In which we ask three men to get candid on a very hot topic.
*left to right* Paul Gerken (British), 32- Shaun Tupaz (Singaporean), 28 - Gareth Fernandez (Singaporean), 26
“Growing up in Singapore, we’re almost programmed to be a certain way. We are typically more conservative and we have views about what men and women should do or be like.”
The dating scene is Singapore has evolved, though it’s still very tame compared to larger cities like New York and LA. Speaking strictly from a male’s point of view, I feel like girls here are too guarded. When they think ‘dating’, they think ‘finding that special someone I can spend the rest of my life with’. Growing up in Singapore, we’re almost programmed to be a certain way. We are typically more conservative and we have views about what men and women should do or be like. Expats are generally more in the moment. It’s no wonder girls look to expats for their sense of adventure. Generally, I think locals are always going to be more reserved, because there is always a possibility of bumping into that person again. And Singapore is such a small place – everyone knows everyone!” SHAUN
When I first got here seven years ago, it was all about Lady’s Night on a Wednesday... now, it’s all about swiping right. However, even Tinder has gone through a cycle. Tinder was great when it first launched, but now it seems like a lot of people are reverting to trying to find real connections because the hassle of trying to find, chat up, meet and then ultimately get nowhere with someone is a bit too time consuming. One of the unique things about Singapore is the big international mix of people, but it’s also very transient, so people are often on the move. Also, many come to Singapore as couples, so they’re already partnered off. A broad difference [in dating for expats and locals] might have to do with HDB housing! It’s not that easy to get a place of your own if you’re not married. That puts a different perspective on relationships. A lot is said about the 5Cs, and my experience is that you can expect to cover the bill a lot of the time, but it’s not always like that.” PAUL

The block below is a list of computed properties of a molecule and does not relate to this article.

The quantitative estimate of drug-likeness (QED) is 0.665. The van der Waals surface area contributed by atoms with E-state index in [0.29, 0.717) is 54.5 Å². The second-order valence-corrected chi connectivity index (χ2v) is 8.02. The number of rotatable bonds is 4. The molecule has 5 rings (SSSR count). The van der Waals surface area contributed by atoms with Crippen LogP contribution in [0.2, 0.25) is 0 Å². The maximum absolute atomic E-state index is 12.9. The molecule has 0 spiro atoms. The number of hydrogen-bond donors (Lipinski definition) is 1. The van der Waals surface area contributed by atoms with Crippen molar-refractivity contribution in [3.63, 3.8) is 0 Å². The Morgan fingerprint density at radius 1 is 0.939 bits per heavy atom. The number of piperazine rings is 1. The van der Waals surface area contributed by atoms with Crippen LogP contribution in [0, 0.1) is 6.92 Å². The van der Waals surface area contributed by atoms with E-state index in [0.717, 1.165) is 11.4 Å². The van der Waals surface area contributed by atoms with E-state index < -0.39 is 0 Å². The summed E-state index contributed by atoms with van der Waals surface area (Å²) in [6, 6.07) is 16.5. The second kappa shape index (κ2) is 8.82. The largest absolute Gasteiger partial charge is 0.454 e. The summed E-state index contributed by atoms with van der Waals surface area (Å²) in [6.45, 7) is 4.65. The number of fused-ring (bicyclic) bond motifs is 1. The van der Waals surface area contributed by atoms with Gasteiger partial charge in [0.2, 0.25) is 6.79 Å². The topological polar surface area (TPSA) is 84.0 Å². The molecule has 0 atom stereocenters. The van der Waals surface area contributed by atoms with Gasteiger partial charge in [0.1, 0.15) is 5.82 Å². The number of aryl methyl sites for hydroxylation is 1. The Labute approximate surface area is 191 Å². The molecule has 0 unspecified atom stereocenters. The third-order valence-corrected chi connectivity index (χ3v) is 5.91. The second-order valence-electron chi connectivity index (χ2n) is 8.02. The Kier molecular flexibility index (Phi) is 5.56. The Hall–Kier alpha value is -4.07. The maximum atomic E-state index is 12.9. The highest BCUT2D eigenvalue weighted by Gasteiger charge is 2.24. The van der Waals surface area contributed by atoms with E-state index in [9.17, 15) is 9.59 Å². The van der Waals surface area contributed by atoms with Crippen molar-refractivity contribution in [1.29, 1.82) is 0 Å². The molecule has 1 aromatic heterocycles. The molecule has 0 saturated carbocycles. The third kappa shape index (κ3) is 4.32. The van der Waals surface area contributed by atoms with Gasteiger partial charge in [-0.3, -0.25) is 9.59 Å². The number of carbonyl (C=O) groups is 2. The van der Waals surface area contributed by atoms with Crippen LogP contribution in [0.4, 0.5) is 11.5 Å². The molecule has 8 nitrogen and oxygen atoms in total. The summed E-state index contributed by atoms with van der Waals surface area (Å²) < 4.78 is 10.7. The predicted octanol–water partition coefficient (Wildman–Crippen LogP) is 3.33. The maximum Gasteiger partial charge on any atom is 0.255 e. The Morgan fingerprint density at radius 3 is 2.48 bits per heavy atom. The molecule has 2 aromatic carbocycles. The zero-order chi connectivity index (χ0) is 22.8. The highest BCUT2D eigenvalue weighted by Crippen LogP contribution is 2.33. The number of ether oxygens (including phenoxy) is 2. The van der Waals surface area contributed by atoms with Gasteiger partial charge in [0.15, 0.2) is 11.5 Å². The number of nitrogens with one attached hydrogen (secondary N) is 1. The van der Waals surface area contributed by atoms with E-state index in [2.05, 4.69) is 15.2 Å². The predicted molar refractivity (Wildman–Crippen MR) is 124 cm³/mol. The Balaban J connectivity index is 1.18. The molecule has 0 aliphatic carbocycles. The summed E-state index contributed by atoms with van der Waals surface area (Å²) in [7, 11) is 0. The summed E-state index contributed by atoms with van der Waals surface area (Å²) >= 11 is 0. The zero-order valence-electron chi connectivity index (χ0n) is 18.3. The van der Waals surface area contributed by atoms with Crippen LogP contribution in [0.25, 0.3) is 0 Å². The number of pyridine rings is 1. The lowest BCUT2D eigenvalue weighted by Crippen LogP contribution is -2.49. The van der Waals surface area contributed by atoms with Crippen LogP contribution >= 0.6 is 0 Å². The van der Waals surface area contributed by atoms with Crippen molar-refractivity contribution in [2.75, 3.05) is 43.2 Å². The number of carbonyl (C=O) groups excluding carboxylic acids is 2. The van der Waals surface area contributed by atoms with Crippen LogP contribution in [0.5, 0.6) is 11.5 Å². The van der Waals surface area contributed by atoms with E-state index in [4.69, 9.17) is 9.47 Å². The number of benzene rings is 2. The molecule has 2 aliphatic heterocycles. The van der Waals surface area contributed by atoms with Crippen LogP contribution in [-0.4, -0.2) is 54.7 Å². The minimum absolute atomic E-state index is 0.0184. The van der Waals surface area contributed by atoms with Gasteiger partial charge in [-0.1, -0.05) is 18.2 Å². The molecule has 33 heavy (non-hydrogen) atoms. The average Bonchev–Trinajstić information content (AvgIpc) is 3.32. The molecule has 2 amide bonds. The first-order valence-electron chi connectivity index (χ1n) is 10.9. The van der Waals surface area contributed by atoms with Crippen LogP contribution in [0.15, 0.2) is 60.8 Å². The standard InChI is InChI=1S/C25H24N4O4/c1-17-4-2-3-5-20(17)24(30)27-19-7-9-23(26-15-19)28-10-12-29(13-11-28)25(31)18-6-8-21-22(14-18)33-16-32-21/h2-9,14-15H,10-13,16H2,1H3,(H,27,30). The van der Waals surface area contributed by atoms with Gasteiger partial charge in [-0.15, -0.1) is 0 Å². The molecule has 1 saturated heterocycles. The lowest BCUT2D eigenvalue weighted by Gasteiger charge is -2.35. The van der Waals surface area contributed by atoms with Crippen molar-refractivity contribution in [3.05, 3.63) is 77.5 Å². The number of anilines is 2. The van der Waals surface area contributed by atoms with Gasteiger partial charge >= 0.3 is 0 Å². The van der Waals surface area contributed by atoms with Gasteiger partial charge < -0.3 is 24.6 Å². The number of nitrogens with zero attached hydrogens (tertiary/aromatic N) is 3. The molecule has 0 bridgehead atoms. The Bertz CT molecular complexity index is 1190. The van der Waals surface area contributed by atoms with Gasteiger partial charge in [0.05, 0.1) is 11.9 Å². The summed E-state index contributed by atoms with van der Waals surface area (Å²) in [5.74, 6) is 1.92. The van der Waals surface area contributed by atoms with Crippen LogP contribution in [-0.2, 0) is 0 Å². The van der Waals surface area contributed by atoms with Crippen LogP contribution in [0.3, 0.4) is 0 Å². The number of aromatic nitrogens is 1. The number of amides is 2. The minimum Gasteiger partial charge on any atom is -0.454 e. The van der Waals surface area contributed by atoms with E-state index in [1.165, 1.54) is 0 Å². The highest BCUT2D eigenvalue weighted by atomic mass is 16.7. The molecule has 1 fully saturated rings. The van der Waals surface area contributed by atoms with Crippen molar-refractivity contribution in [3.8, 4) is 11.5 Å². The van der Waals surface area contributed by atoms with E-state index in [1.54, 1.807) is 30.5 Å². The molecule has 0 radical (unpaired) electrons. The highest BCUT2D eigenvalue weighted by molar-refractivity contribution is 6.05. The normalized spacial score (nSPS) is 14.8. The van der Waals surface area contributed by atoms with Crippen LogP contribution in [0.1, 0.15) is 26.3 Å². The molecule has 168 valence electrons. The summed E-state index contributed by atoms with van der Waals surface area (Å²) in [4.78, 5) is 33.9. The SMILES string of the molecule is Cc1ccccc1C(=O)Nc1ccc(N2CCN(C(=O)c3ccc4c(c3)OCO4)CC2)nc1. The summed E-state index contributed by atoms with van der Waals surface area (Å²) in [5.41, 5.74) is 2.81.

I think [the dating scene here] is pretty good. Maybe it’s an Asian thing, but we’re all really kaypoh, so we’re bound to introduce friends to each other and set them up. I’ve tried (and failed) to set friends up a bunch of times. Most of the people I’ve dated are second or third degree friends. The only [difficulty an expat might have in dating a local girl] is the cultural barrier. That said, I’m a Eurasian guy. My mum is Chinese and my dad is Eurasian, so we’re also very rojak. Technically, I have to cross cultural barriers with any girl I date too! As a Singaporean man, I grew up believing in practicality above all else. And a practical guy is often a thrifty guy, and a thrifty guy doesn’t fork out hundreds of dollars for flowers, and is unlikely to book tickets to Paris for the weekend without months of kiasu planning. So while us Singaporean guys do great in terms of stability, we may not score too high in excitement. On the flipside, guys from a different culture can come across as very romantic, as they are more outgoing, more adventurous, and more confident. Based on my conversations with female friends, stability – both financial and emotional – is highly valued. I think it’s because everything here costs a bomb. Seriously though, an average date costs about a hundred bucks if you count normal cafe food and an Uber ride.” GARETH
“I grew up believing in practicality above all else. And a practical guy is often a thrifty guy, and a thrifty guy... is unlikely to book tickets to Paris for the weekend without months of kiasu planning.”
Text Compiled By Karen Fong.